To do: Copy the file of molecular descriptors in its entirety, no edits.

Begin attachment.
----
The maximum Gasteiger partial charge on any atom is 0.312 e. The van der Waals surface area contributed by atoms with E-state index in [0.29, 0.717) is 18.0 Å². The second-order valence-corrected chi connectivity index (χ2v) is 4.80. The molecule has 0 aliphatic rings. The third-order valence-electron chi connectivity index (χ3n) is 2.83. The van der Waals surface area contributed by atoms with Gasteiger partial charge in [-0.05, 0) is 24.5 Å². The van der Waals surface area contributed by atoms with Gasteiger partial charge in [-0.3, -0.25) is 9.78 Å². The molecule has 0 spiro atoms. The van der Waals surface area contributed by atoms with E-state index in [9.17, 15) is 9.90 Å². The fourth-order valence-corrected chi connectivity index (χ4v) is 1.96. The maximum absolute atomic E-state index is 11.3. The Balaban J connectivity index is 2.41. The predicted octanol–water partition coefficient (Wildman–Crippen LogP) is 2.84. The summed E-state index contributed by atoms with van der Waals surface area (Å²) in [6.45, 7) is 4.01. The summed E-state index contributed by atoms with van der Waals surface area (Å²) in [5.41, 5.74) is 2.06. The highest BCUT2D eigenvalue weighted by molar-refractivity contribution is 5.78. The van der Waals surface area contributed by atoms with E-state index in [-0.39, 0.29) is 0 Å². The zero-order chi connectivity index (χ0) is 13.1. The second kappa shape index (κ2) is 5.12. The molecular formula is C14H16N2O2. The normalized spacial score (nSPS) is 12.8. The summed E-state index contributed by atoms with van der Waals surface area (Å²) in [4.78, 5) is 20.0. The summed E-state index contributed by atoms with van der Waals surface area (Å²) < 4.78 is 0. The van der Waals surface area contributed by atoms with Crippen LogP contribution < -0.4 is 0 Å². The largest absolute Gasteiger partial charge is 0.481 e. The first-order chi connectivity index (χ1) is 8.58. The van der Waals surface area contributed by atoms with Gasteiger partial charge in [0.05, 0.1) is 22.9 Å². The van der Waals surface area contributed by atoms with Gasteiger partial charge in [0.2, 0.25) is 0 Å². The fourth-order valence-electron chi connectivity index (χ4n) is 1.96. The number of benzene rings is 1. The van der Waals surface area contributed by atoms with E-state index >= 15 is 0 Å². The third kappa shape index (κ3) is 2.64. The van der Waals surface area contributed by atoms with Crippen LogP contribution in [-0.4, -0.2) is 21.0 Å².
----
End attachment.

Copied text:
The maximum Gasteiger partial charge on any atom is 0.312 e. The van der Waals surface area contributed by atoms with E-state index in [0.29, 0.717) is 18.0 Å². The second-order valence-corrected chi connectivity index (χ2v) is 4.80. The molecule has 0 aliphatic rings. The third-order valence-electron chi connectivity index (χ3n) is 2.83. The van der Waals surface area contributed by atoms with Gasteiger partial charge in [-0.05, 0) is 24.5 Å². The van der Waals surface area contributed by atoms with Gasteiger partial charge in [-0.3, -0.25) is 9.78 Å². The molecule has 0 spiro atoms. The van der Waals surface area contributed by atoms with E-state index in [9.17, 15) is 9.90 Å². The fourth-order valence-corrected chi connectivity index (χ4v) is 1.96. The maximum absolute atomic E-state index is 11.3. The Balaban J connectivity index is 2.41. The predicted octanol–water partition coefficient (Wildman–Crippen LogP) is 2.84. The summed E-state index contributed by atoms with van der Waals surface area (Å²) in [6.45, 7) is 4.01. The summed E-state index contributed by atoms with van der Waals surface area (Å²) in [5.41, 5.74) is 2.06. The highest BCUT2D eigenvalue weighted by molar-refractivity contribution is 5.78. The van der Waals surface area contributed by atoms with E-state index in [-0.39, 0.29) is 0 Å². The zero-order chi connectivity index (χ0) is 13.1. The second kappa shape index (κ2) is 5.12. The molecular formula is C14H16N2O2. The normalized spacial score (nSPS) is 12.8. The summed E-state index contributed by atoms with van der Waals surface area (Å²) in [4.78, 5) is 20.0. The summed E-state index contributed by atoms with van der Waals surface area (Å²) < 4.78 is 0. The van der Waals surface area contributed by atoms with Crippen LogP contribution < -0.4 is 0 Å². The largest absolute Gasteiger partial charge is 0.481 e. The first-order chi connectivity index (χ1) is 8.58. The van der Waals surface area contributed by atoms with Gasteiger partial charge in [0.05, 0.1) is 22.9 Å². The van der Waals surface area contributed by atoms with Gasteiger partial charge in [0.2, 0.25) is 0 Å². The fourth-order valence-electron chi connectivity index (χ4n) is 1.96. The number of benzene rings is 1. The van der Waals surface area contributed by atoms with E-state index >= 15 is 0 Å². The third kappa shape index (κ3) is 2.64. The van der Waals surface area contributed by atoms with Crippen LogP contribution in [-0.4, -0.2) is 21.0 Å².